It’s not everyday that you get to read an author who is so gifted with the craft that you don’t care what he writes about. I’ve felt that way with a few writers over my lifetime, some classic and some contemporary: Dylan Thomas, G. K. Chesterton, and C. S. Lewis among the classics; John Piper, E. B. White, and now N. D. Wilson among more contemporary voices. This book confirmed that truth for me. Wilson has a gift with words that makes him entertaining, insightful, rich, and relevant all at the same time.
Notes from a Tilt-a-Whirl: Wide-Eyed Wonder in God’s Spoken World is not a “normal” book. It’s organization is like several circular brushstrokes of paint. The author is gazing, hypnotized in wonder, at the world in which he stands. While there are several themes throughout the book (e.g., the centrality of God’s speech, concrete elements of creation, the problem of evil), it doesn’t dwell on any of them to the exclusion of others. The subtitle aptly characterizes the content: this is a book of wide-eyed wonder at a world that God has uttered, is uttering, and will utter until he wishes.
Here are some of my favorite lines.
- “Words. Magic words. Words spoken by the Infinite, words so potent, spoken by One so potent that they have weight and mass and flavor. They are real. They have taken on flesh and dwelt among us. They are us. In the Christian story, the material world came into existence at the point of speech, and that speech was ex nihilo, from nothing. God did not look around for some cosmic goo to sculpt, or another god to dice and recycle. He sang a song, composed a poem, began a novel so enormous that even the Russians are dwarfed by its heaped pages. You are spoken. I am spoken. We stand on a spoken stage” (23-24).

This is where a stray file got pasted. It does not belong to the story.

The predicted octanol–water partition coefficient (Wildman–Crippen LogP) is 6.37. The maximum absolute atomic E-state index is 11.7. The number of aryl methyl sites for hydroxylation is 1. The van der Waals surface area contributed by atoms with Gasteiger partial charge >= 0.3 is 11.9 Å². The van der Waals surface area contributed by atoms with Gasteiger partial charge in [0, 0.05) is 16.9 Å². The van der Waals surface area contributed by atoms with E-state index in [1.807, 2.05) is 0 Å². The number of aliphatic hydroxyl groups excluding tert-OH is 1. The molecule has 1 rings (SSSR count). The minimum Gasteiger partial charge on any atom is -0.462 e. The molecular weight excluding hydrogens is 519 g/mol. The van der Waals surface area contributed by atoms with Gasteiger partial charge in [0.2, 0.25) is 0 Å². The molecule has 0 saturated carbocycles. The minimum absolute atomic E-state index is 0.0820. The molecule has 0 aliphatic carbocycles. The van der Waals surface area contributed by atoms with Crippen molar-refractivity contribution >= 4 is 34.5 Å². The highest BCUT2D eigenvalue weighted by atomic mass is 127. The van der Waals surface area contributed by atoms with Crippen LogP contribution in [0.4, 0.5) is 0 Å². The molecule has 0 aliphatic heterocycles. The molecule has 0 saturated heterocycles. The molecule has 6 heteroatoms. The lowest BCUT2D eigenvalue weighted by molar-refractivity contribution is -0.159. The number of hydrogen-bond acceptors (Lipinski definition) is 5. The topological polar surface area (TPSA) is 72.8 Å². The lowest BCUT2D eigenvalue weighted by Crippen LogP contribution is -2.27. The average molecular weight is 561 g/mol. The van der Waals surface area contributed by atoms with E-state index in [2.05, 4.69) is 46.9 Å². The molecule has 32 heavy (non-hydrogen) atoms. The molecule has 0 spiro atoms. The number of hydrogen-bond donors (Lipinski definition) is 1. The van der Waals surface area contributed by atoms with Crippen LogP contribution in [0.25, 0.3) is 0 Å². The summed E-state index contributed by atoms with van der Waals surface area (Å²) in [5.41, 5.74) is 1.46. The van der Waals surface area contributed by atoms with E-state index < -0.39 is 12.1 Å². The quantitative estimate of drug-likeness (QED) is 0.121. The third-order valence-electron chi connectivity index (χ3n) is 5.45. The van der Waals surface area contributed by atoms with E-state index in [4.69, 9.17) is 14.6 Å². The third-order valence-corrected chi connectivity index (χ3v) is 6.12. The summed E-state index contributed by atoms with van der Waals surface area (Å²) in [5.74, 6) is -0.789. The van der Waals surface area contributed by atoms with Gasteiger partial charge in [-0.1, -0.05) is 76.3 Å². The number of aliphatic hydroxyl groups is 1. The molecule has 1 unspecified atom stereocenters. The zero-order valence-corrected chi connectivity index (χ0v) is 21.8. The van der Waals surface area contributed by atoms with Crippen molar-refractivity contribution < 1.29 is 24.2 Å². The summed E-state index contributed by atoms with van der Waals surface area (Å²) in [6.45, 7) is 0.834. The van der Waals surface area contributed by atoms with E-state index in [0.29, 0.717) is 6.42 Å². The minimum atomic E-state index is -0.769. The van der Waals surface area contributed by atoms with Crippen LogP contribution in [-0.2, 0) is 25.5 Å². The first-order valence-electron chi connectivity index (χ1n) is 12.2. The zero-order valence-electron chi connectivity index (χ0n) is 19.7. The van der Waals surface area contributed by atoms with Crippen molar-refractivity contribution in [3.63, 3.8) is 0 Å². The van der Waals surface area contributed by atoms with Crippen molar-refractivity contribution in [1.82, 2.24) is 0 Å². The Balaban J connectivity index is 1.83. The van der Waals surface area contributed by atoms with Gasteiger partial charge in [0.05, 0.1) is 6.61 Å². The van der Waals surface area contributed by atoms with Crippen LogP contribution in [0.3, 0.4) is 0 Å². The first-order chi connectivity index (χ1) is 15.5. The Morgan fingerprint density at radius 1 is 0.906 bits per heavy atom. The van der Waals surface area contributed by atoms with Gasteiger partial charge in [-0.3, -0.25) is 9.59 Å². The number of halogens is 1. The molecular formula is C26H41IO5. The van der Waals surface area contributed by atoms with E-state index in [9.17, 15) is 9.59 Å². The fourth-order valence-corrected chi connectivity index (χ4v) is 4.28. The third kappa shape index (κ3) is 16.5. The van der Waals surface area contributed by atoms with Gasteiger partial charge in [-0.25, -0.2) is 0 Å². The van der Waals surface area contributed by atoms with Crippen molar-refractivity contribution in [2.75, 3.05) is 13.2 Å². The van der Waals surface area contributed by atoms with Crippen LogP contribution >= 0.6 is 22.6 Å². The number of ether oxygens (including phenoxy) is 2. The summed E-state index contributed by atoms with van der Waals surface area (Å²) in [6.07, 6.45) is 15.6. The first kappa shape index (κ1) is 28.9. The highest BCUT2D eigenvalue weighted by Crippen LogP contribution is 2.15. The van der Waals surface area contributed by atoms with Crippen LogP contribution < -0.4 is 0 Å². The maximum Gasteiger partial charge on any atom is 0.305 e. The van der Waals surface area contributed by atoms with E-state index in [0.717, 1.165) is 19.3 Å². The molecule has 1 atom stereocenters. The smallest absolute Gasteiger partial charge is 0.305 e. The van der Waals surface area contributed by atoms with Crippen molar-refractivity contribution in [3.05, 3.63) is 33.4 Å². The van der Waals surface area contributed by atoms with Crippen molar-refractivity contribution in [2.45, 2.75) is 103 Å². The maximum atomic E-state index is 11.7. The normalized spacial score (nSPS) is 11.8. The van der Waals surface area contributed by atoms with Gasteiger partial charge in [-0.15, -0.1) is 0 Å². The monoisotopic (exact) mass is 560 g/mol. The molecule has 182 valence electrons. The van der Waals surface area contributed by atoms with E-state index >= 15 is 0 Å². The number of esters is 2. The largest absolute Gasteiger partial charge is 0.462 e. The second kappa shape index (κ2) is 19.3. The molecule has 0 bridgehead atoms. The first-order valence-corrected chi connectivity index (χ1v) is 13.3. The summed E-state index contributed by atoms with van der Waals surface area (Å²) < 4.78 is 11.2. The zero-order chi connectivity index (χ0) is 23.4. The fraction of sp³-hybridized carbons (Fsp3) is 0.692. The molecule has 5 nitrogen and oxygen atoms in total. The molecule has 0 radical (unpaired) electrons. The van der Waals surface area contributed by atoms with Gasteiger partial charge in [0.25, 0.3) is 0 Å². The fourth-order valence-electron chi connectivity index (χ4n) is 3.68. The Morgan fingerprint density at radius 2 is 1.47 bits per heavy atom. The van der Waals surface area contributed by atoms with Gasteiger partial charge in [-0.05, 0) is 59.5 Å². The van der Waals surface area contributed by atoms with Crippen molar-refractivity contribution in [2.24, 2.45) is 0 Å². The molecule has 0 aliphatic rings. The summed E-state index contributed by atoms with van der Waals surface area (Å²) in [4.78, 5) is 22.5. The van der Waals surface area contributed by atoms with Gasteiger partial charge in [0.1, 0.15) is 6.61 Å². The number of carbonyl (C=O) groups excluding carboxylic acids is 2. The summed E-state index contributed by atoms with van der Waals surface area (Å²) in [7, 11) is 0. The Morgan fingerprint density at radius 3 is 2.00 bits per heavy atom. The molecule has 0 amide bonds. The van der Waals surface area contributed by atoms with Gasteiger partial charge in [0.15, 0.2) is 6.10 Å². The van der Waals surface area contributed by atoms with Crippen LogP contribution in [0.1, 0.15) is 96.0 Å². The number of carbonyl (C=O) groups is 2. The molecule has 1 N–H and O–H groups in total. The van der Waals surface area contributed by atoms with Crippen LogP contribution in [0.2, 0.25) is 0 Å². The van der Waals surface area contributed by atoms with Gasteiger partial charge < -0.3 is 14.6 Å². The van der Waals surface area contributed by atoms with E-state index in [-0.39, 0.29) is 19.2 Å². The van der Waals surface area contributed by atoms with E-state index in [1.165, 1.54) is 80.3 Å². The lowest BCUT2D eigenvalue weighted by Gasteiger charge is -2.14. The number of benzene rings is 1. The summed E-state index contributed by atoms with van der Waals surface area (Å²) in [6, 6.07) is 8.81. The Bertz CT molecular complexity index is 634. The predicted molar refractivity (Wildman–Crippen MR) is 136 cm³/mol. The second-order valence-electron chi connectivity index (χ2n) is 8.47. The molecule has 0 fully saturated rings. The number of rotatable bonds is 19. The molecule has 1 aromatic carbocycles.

- “Why would any Christian claim that God has stopped talking? Did he speak the world into existence? Does matter exist apart from Him? Is it still here? Are you still here? Then He is still speaking” (31).
- “We are always on stage. We are always in a novel, and even when no other characters are around, the art continues. The Triune audience watches” (33).
- “Living makes dying worth it” (50).
- “Let the winter come. It is the only path to Spring” (58).
- “The world cannot exist apart from the voice of God. It is the voicings of God” (98).
- “There is no evil when [God] tells us to lay our first flesh down, no more than when he sends a caterpillar into its cacoon” (113).
- “When Christ rose, He rose in the flesh. He was no ghost, and yet He walked through walls. The walls were the ghosts, and so are we” (150).
- “Do not fear the shadowy places. You will never be the first one there. Another went ahead and down until He came out the other side” (155).
There’s plenty more, but those are some of my favorites. In the end, I think Wilson is especially talented when it comes to drawing out awe from readers, waking us up to see a world that is beautiful and strange and terrifying and glorious, a world that images the triune God.
If you haven’t read Wilson’s work before, I highly recommend it. I have read few others in our day who wield words so wonderfully.
Pick up your copy by clicking the image below. And enjoy!
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